“I would call [A Wizard of Earthsea] a fantasy book for adults. You might call it young adult or fantasy, or one of those categories—which are really just there to help people put things on bookshelves. But because it is really talking about life and mortality and who are we as human beings, and what is the relationship between our darker side and the rest of us, I think it can be profitably read by anybody over the age of 12.”
I am probably one of the few who looks forward to my commute. Not because I get on far enough away to grab a seat on the train, or that my mind requires the extra hour of warm up to function properly; both are true, but more important is that the commute allows me to enter the world of radio podcasts. Daily I have time to listen to stories from CBC’s Ideas and Wiretap, and from NPR’s This American Life and RadioLab. Steeped in narratives of art and science, psychology and philosophy, anthropology and history and everything in between, I find myself constantly awed by the power of voice and ambience to build imagery. I listen and feel inspired.
A recent Radiolab episode tuned me into the Pulitzer-winning work of composer John Luther Adams. Excerpted from a longer interview on another program called Meet the Composers, hosts Jad Abumrad and Robert Krulwich delve into Adams’ compositions – music that is more akin to a primal and elemental force. You can listen to the fascinating half-hour podcast HERE – I’ll be referring to timestamps throughout the piece if you would like to follow along.
If there’s one website I never seem to tire of, it’s Maria Popova’s Brain Pickings. “A subjective lens on what matters in the world and why”, Popova’s curation of articles are consistently thought-provoking and inspirational (to the point where my Twitter feed is replete with pieces from her site!) A place of intellectual, creative, and spiritual exploration, Brain Pickings is what I aspire Ekostories to be. While I write through an environmental lens, I am striving to emulate Popova’s approach, to draw insight from a range of disciplines and convey a connective whole.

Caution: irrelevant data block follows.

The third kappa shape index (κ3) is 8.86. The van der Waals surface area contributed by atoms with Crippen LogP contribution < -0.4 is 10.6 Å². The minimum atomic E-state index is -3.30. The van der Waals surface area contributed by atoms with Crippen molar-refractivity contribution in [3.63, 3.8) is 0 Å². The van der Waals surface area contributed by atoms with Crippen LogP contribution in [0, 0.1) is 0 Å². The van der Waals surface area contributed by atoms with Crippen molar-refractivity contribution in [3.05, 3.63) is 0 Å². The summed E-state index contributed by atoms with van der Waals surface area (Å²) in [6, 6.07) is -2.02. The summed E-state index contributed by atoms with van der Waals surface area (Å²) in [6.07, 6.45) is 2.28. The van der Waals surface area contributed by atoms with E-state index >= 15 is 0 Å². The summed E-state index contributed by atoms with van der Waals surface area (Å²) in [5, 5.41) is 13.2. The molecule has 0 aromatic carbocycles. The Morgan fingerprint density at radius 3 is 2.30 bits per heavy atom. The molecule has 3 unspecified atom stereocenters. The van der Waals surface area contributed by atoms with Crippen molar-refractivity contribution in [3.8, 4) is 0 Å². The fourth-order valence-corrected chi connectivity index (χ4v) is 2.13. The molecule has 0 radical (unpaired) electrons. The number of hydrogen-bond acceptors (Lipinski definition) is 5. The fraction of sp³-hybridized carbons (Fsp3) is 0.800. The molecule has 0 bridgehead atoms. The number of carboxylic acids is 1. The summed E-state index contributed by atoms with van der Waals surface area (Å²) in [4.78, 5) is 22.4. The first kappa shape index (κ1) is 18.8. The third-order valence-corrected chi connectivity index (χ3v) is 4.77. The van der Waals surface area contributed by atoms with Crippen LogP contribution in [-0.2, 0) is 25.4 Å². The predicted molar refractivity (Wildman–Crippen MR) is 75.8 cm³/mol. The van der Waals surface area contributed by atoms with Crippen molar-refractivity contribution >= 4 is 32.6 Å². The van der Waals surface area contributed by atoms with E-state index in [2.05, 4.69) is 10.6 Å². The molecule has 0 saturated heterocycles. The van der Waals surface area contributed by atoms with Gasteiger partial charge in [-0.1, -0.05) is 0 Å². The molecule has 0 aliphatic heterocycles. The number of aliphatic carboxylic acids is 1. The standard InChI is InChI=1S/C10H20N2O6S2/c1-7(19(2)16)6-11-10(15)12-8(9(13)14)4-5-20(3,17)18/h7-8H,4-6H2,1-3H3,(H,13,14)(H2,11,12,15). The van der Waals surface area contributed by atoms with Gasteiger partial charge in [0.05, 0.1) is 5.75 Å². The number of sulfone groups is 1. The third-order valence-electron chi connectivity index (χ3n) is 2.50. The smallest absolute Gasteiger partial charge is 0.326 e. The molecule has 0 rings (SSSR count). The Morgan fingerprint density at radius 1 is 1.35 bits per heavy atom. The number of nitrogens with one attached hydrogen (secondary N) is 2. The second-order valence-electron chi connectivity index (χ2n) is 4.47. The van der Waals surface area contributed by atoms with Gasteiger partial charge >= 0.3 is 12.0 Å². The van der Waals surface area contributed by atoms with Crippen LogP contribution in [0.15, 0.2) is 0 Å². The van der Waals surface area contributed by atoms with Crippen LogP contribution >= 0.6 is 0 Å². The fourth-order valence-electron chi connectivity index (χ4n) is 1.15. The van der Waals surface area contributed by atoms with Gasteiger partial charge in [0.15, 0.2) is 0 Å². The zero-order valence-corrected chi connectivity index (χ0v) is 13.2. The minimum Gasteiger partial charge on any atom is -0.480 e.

One recent article that caught my eye was titled Art & Science: Leonard Shlain on Integrating Wonder and Wisdom. As someone who has spent his life moving between these two modes, I was naturally intrigued by what Shlain, a surgeon, had to say. Popova highlights a series of illuminating quotes from the book – I would like to share some of them with you today:
“When we embrace wounds instead of escaping them, when we are broken open from the prison of self, we become worthy of deeper connections and different understandings. When we surrender fear so that we can know the pain of longing, we enter into a wondrous journey of discovery, transported by the eternal dance between self and other. The ultimate source of power is the courage of empathy.”
- Payam Akhavan, 2014 Vancouver Human Rights Lecture